1st March 2012-28th Feb 2016

Total grant: 15 million Euros.

SGUL: 700,000 Euros

Helperby Therapeutics: Antibiotic Discovery

2005-2020, £1,000,000.

MRC Hu Y, Coates A, Harrison

Total amount: £528,782.51, MRC contribution 80%: £423,026

Period: 2 years, June 2020 to May 2022.


Total grants £7 million, at the rate of £235,000 per year.

Professor Coates serves on the Scientific Advisory committee of the Global Antibiotic Research and Development Partnership (GARDP) and serves as a director on the board of Biotechs from Europe innovating in Anti-Microbial resistance Alliance (BEAM).

He founded the networks Antibiotic Discovery-UK, Antibiotic Discovery-Global, and co-founded BEAM and the world’s first antibiotic discovery charity called Antibiotic Research-UK.

In March 2022 Professor Coates was approached and invited to be Head of a prominent UK Medical School which needed to find an outstanding Leader who could help to solve the world’s biggest challenges and have an extraordinary impact in society. In subsequent discussions he was told that his research was considered excellent and stellar.

On 31st March 2022 the Global Antibiotic Research and Development Partnership Board agreed that he continue as a permanent member of the GARDP Scientific Advisory Committee for a second term of three years. GARDP is the leading not-for-profit developer of combinations of repurposed antibiotics, and new antibiotics.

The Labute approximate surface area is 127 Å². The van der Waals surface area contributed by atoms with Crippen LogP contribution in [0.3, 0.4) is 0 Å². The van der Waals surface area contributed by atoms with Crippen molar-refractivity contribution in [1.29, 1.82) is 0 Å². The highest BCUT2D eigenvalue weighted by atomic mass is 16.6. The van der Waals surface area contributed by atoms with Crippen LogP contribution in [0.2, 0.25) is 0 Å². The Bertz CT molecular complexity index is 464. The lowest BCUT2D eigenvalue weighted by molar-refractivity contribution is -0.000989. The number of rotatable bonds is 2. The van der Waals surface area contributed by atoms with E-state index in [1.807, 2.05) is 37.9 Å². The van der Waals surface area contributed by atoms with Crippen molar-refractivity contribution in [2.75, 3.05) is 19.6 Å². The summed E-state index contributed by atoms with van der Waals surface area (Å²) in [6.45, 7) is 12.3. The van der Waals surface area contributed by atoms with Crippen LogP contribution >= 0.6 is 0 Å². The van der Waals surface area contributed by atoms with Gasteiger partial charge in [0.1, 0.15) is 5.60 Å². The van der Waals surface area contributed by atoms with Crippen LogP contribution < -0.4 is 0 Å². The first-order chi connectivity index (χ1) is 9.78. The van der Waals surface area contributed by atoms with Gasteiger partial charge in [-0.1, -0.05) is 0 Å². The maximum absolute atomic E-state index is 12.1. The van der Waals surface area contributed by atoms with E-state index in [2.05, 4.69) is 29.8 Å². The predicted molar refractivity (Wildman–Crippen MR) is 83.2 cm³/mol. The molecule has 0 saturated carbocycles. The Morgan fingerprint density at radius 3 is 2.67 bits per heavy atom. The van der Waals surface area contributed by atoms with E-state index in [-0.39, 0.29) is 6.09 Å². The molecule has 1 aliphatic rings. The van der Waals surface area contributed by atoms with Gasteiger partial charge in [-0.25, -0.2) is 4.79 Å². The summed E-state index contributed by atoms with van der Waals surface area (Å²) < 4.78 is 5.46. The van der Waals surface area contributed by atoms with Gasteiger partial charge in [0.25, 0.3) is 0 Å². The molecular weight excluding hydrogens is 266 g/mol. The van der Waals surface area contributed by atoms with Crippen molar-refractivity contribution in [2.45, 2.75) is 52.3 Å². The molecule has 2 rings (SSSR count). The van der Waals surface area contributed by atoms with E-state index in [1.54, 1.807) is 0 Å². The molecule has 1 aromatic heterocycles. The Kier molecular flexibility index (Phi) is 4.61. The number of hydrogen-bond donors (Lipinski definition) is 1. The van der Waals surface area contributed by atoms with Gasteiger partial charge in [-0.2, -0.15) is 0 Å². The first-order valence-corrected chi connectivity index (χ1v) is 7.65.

At the AGM on April 7th 2022 of the "Biotech companies from Europe innovating in Antimicrobial resistance " (BEAM) Alliance, Anthony Coates was reappointed as a Director. This Alliance represents more than 50 Antibiotic biotech companies in Europe.

Professor Coates was appointed as an expert panel member for Antibiotic Resistance advising the House of Commons Science and Technology Select Committee in 2014.

He was one of the founding Trustees for the charity “Antibiotic Research UK – Developing New Antibiotics” on 18 July 2014 (Charity Number 1157884).


  • Chairman of International Consortium for Trials of Chemotherapeutic Agents in Tuberculosis (INTERTB)
  • Co-chair of the External Scientific Advisory Committee (ESAC) MRC-DBT Joint Centre for Antimicrobial Resistance Research UK-India.
  • Member of International European Union Consortium in Tuberculosis (Antiresdev)
  • Member of International European Union Consortium in Tuberculosis (PredictTB)
  • Member of International European Union Consortium in Tuberculosis (BacAttack)
  • Member of the Bactiguard Scientific Advisory Board, Sweden to 31st December 2010.